The Nikka Yuko • We Are YEG on Assignment YEG to YQL

Our province has a rich and varied history. For many of us much of this history is taught to us in school, but how many of us really appreciate such lessons at that age. Recently #WeAreYEG had a sneak preview of the Nikka Yuko Japanese Garden in Lethbridge, in addition we had the opportunity to brush up on our Alberta heritage, and some Japanese. The Garden officially opens on May 7.

The garden is not officially open, so we had a chance to enter in through the smaller service entrance!

The garden is not officially open, so we had a chance to enter in through the smaller service entrance!

Konnichiwa YEG! 

Established during Canada's Centennial in 1967, the Nikka Yuko was built to recognize the contribution of Canadians of Japanese ancestry to the multi-cultural community of Lethbridge, Alberta. The name of the Garden in Japanese is the amalgamation of "Ni", meaning Japanese, and "Ka" derived from Kanada (Canada). The second word "Yuko" means friendship; therefore Japan-Canada Friendship.

The Kyoto craftsmanship represented by the Tea House.

The Kyoto craftsmanship represented by the Tea House.

The Garden is authentically Japanese. Japanese garden designer and landscape architect Tadashi Kubo, of the Osaka Prefecture University was commissioned to design a garden that was not only representative of the Southern Alberta landscape but also the culture too. The main architectural elements, such as the Tea House are made of yellow cypress, all were hand crafted in Kyoto, shipped, and assembled at the Garden by master Kyoto tradesmen.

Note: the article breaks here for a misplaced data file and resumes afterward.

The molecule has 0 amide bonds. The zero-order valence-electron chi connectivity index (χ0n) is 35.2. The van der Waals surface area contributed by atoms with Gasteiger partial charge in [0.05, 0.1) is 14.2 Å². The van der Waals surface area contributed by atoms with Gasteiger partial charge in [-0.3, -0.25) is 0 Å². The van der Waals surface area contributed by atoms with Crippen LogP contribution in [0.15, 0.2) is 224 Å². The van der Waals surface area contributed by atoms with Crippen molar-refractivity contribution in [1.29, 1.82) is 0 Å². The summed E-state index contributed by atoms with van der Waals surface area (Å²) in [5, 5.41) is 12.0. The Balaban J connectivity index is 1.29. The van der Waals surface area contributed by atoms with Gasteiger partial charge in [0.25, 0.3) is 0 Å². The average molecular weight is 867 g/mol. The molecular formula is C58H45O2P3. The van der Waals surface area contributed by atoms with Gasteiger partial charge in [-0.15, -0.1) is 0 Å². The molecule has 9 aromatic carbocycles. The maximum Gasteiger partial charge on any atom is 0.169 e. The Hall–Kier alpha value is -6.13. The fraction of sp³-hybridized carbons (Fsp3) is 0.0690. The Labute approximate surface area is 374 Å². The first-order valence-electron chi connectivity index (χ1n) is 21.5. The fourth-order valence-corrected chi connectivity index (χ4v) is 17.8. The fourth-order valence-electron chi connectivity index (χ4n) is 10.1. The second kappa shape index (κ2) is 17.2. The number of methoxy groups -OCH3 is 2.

The Nikka Yuko garden is situated on the east side of Henderson Lake, and design elements incorporate shakkei or ‘borrowed view’ valued in Japanese garden philosophy and aesthetics. This very Japanese concept creates an environment that allows man-made structures to harmonize with the natural surroundings, a fundamental Zen principle. Stone lanterns, a bell tower, the azumaya shelter, gates and bridges are all of original Japanese manufacture, and are placed in such a way for maximum visual and spiritual enjoyment of the Nikka Yuko. 

In history, the majority of Japanese Canadians originally settled in Southern Alberta, not by choice, but as a result of the internment during the Second World War. However, despite the reason for their migration, and how history has painted the events of that War, the Nikka Yuko represents a legacy that is far-reaching, fundamentally positive, and is a great example of what it means to be a human, an Albertan, and a Canadian in this modern age. 

Although the water features were not restored at the time, and much of the Garden was still in transition from the winter, I certainly had "Zen" moments. I look forward to May 7 when it officially opens for the season. Thank you Nikka Yuko and Mana for showing me around, all the best this 2016 season! 頑張って!

Interested in checking out what's up at the Nikka Yuko Japanese Garden this season? Here are some notable dates:

May 5/6 Children Day –Celebration of Golden Week.

May 7th Garden Opens

July 9th Summer Celebration-Minyo Dancer/Taiko Drumming, etc

July 14th 49th Anniversary

August 10th Toro Nagashi-Water Lanterns/Taiko Drumming, etc

For a comprehensive listing visit their website • Nikka Yuko Events


#YEG #WeAreYEG #TravelAlberta 

by Dan@WeAreYEG